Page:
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wipo-e

E

SCCR/30/2

ORIGINAL: ENGLISH

DATE: APRIL 30, 2015


Standing Committee on Copyright and Related Rights
Thirtieth Session

Geneva, June 29 to July 3, 2015

Study on Copyright Limitations and Exceptions for MusEums
prepared by Jean-François Canat and Lucie Guibault, in collaboration with Elisabeth Logeais
Table of Contents


1.Introduction 3

1.1.Context 3

1.2.Structure and Methodology 4

2.Museums and Copyright Law 7

2.1.Brief overview of the development of museums 7

2.1.1.Museal venture 7

2.1.2.Definition of “museum” 8

2.1.3.Mandates of museums 11

2.2.Rationales for museum exceptions and limitations 14

2.3.International Copyright Framework 16

2.3.1.Berne Convention and WIPO Copyright Treaty 16

2.3.2.TRIPs Agreement 18

2.3.3.UNESCO Conventions 18

2.3.4.Regional Conventions 19

3.Copyright Exceptions and Limitations to the Benefit of Museums 22

3.1.General remarks 22

3.2.Moral rights 24

 France, Cour de Cassation, Chambre Civile 1, 25 Mars 2010, 09-67515; Cour de Cassation, Chambre Civile 1, 11 Décembre 2013, 11-22031. 25

3.3.Specific exceptions and limitations 25

3.3.1.Reproduction for preservation purposes 26

3.3.2.Use of works in exhibition catalogues 29

3.3.3.Exhibition of works 30

3.3.4.Communication to the public on the premises of the museum 32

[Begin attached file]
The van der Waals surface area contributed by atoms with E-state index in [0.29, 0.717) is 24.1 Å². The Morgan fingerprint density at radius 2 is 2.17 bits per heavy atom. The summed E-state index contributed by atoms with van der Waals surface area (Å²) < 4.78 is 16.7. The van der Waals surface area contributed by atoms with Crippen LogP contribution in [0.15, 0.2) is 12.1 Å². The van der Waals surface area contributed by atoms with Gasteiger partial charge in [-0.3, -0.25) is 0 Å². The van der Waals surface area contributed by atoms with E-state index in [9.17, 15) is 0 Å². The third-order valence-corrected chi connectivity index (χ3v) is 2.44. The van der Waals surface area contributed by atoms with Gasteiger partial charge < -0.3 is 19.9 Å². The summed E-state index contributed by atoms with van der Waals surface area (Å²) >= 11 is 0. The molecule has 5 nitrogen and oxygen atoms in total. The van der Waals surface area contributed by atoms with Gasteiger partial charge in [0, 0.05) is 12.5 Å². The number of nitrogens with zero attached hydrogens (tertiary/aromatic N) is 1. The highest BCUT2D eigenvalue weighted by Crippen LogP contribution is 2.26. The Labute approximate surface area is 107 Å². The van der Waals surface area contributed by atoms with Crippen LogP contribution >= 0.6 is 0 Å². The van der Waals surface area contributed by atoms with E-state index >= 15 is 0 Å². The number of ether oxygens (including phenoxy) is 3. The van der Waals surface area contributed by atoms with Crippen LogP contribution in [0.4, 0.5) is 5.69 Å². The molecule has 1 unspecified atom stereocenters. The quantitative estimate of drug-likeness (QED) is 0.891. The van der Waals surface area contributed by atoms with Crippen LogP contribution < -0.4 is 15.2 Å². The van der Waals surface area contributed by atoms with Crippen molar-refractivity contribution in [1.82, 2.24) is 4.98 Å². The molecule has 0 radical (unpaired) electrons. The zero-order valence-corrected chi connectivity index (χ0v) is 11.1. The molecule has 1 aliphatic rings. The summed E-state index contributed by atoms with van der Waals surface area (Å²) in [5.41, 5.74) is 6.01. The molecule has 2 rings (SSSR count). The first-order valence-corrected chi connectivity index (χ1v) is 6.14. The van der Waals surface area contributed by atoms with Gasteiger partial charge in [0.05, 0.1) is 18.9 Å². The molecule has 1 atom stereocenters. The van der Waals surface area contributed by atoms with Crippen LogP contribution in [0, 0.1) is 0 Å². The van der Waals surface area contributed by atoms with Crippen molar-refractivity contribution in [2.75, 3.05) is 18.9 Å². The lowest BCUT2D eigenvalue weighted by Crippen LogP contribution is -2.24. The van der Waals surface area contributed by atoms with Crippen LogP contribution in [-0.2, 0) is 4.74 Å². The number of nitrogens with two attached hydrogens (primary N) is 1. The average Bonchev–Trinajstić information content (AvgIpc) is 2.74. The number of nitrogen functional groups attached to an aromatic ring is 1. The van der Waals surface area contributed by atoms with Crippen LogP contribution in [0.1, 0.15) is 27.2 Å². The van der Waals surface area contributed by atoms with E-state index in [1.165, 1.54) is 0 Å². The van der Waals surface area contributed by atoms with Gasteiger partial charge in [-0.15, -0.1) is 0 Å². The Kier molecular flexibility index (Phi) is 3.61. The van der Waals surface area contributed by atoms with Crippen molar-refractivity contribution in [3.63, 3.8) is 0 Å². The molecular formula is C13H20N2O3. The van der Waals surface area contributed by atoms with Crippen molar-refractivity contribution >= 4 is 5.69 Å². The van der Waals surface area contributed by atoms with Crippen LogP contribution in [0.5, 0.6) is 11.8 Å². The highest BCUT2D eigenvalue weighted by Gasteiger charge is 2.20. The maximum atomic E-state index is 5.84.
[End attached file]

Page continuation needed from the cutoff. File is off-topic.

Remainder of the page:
3.3.5.Use of orphan works 33

3.4.General exceptions and limitations 36

3.4.1.Reproduction for private purposes 36

3.4.2.Reprographic reproduction 38

3.4.3.Use for educational and scientific research 39

3.5.Resale rights 42

 Text: S. 2045 — 113th Congress (2013-2014) at https://www.congress.gov/bill/113th-congress/senate-bill/2045/text. 46

 Senat de France, “L'alienation des collections publiques”étude de legislation comparée N°191, Service des études juridiques du sénat, Paris, Décembre 2008. 47

4.Case Studies on the Role of Museum Exceptions and Limitations 48

4.1.1.Communication of the museum collections and creation of databases 49

4.2.Right of exhibition and promotion of artists 52

4.3.The preservation mandate and permanence of artworks 54

4.4.The scope of the “research” exception 55

4.5.Resale right 57

5.Conclusion 60

5.1.Summary of main findings 60

5.2.Recommendations 62

5.2.1.Recommendations to the lawmakers 62

5.2.2.Recommendations to the museum community 63

Bibliography 64

Appendix I: Questionnaire 70

Appendix II: National Legislation 74

AUSTRALIA 75

AUSTRIA 77

BANGLADESH 80

BELGIUM 82

BOSNIA AND HERZEGOVINA 84

BULGARIA 86

CANADA 88

CHILE 91

CHINA 93


CYPRUS 95

DENMARK 97

ESTONIA 99

ETHIOPIA 103

FIJI 104

FINLAND 107

FRANCE 110

GERMANY 112

HUNGARY 116

ICELAND 118

INDIA 120

ISRAEL 122

ITALY 123

LATVIA 125

LESOTHO 127

LITHUANIA 128

LUXEMBOURG 129

MACEDONIA, REPUBLIC OF, 131

MALTA 133

MONGOLIA 134

MONTENEGRO 135

THE NETHERLANDS 136

NIGERIA 139

NORWAY 140

PAKISTAN 142

POLAND 143

PORTUGAL 144

ROMANIA 145

SERBIA 147

SIERRA LEONE 148

SLOVAKIA 149

SLOVENIA 151

SPAIN 152

SWITZERLAND 153

TURKEY 155

UNITED KINGDOM 157





  1. Introduction




    1. Context

This study investigates the issue of limitations and exceptions to copyright for the benefit of museums, with a view to strengthening the international understanding of the need to have adequate limitations, exploring existing and proposed models of protection, and moving towards agreement regarding specific exceptions or limitations.